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Does Gordhan’s New Budget Equal More Tech for Young Learners?

By 28th Feb 2017No Comments

Education technology can boost learner performance but there’s plenty of debate about how soon it should be used and then… how much.

In his recent budget speech, Finance Minister Pravin Gordhan reaffirmed the government’s commitment to improving education – stating that R320.5 billion will be allocated to education for the 2017/2018 financial year. The Minister noted that improvements have to begin in the foundation phase of the education value-chain.

“We will continue to increase resources for early childhood development, improve our basic education outcomes and step up our support to TVET colleges and universities.”

Given earlier statements made by education policymakers, the signs seem to indicate that some of these resources will be devoted to IT infrastructure and tech in schools. With Gordhan’s focus on the foundation phase, it will be interesting to see whether more technology is introduced at this early stage. Up until now there hasn’t been an emphasis on tech for the very young, which some would argue is a sound strategy…

Is tech in schools a distraction or an enabler?

In a social media fuelled world in which young people spend a major portion of their day staring at a smartphone screen, critical questions are being raised around the use of new technology in schools. With the youth becoming increasingly reliant on – and addicted to – their busy digital lives and digital personas, should educational institutions be extending digital tools and online platforms into curriculums?

Although the use of education technology is still fairly new in South Africa, we are already able to gain some valuable insights into the true impact of tech on young minds.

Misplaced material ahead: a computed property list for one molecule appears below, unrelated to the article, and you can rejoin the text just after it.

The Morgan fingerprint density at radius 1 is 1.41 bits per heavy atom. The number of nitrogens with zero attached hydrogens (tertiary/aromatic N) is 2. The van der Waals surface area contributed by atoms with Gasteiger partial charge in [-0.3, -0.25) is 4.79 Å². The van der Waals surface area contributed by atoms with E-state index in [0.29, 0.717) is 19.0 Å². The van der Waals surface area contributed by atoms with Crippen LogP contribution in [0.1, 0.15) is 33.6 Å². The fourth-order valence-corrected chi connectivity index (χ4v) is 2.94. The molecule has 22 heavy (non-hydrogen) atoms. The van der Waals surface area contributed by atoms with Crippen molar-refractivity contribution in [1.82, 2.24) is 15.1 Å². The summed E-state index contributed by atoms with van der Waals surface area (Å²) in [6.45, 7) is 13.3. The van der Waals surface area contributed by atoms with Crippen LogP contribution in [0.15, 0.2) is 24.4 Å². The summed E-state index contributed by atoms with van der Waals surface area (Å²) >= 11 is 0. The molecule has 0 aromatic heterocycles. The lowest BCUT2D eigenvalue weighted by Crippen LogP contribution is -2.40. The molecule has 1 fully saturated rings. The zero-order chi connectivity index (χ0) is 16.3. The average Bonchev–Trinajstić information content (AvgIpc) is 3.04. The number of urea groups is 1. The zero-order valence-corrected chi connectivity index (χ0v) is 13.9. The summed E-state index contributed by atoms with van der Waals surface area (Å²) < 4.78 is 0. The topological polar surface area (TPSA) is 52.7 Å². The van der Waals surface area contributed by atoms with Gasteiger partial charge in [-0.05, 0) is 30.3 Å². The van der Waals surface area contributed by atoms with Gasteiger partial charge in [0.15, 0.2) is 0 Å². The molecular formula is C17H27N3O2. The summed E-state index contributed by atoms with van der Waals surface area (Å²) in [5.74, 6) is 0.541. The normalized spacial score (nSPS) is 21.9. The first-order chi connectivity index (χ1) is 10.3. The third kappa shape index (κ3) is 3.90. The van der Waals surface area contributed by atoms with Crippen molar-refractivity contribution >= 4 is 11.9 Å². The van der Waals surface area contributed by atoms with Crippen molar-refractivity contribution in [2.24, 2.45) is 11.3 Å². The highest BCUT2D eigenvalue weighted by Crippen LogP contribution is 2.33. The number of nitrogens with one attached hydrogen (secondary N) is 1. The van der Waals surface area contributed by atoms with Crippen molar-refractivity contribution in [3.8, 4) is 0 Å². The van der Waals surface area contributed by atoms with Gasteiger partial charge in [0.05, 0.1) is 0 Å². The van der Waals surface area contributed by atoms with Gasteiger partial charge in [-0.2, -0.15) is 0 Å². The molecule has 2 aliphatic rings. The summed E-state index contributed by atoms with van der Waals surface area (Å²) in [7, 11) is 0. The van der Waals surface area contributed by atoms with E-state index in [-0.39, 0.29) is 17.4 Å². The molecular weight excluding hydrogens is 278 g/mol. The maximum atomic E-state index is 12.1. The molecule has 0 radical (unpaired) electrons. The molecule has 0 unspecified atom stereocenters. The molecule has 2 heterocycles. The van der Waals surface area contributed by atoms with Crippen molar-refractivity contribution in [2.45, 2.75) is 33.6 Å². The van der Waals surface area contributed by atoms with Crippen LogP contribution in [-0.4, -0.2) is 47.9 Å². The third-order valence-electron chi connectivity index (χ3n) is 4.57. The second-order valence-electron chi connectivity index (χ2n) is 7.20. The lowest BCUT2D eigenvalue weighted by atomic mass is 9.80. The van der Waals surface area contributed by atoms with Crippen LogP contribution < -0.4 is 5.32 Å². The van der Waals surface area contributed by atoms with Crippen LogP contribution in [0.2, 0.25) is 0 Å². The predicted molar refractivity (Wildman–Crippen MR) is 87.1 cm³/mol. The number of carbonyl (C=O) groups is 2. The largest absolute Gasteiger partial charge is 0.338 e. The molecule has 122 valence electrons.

Chief among the concerns to have arisen is that digital tools are spawning an easily distracted generation with chronically short attention spans. In addition, some teachers believe that the reliance on digital tools is undermining young people’s ability to read, write, develop strong interpersonal communication skills and to effectively problem-solve.

Indeed, the growing reliance on search engines such as Google (and social networks for quick information) is not only making young students lazy, it is fostering a culture of impatience and an inability to concentrate amongst people of all ages!

Rewarding Curious Minds

On the other hand, however, many teachers believe that the right technology tools can be highly beneficial in the classroom environment. Interactive platforms can encourage self-learning and make the learning process more compelling for students. The use of gamification, for example, has already proven to be an effective tool to encourage self-study and provide additional motivation for learners.

Notably, some teachers have found that the use of search engines and educational sites (even YouTube!) have helped students to become more independent and self-sufficient as researchers. With unlimited information at their fingertips, curious and highly motivated students can accelerate their own learning programmes in a way that was simply not possible before the digital era.

A ‘Digital Citizenship’ Curriculum

As it stands, educators and policymakers are now looking for the right balance between traditional learning methods and technology-centred tools. While it was once hailed as a panacea for the country’s education challenges, technology is now being viewed more realistically within the context of South African education.

With the backing of both government and private sector stakeholders, the focus on exploring technological forms of pedagogy to raise student scores has already generated a number of interesting projects and studies. These projects are being implemented with a consciousness of the limitations of the technology itself, as well as the limited experience of those running the learning programmes. Many teachers themselves are still new to online platforms and digital tools, and need to be considered with regards to training and the development of appropriate programmes.

Arguably, the many challenges and opportunities that are being presented in the face of technology adoption in schools demand that educators forge ahead in developing a detailed ‘Digital Citizenship’ curriculum. Such a curriculum must be designed to steer students – from kindergarten onwards – around the most effective use of digital tools and online platforms.

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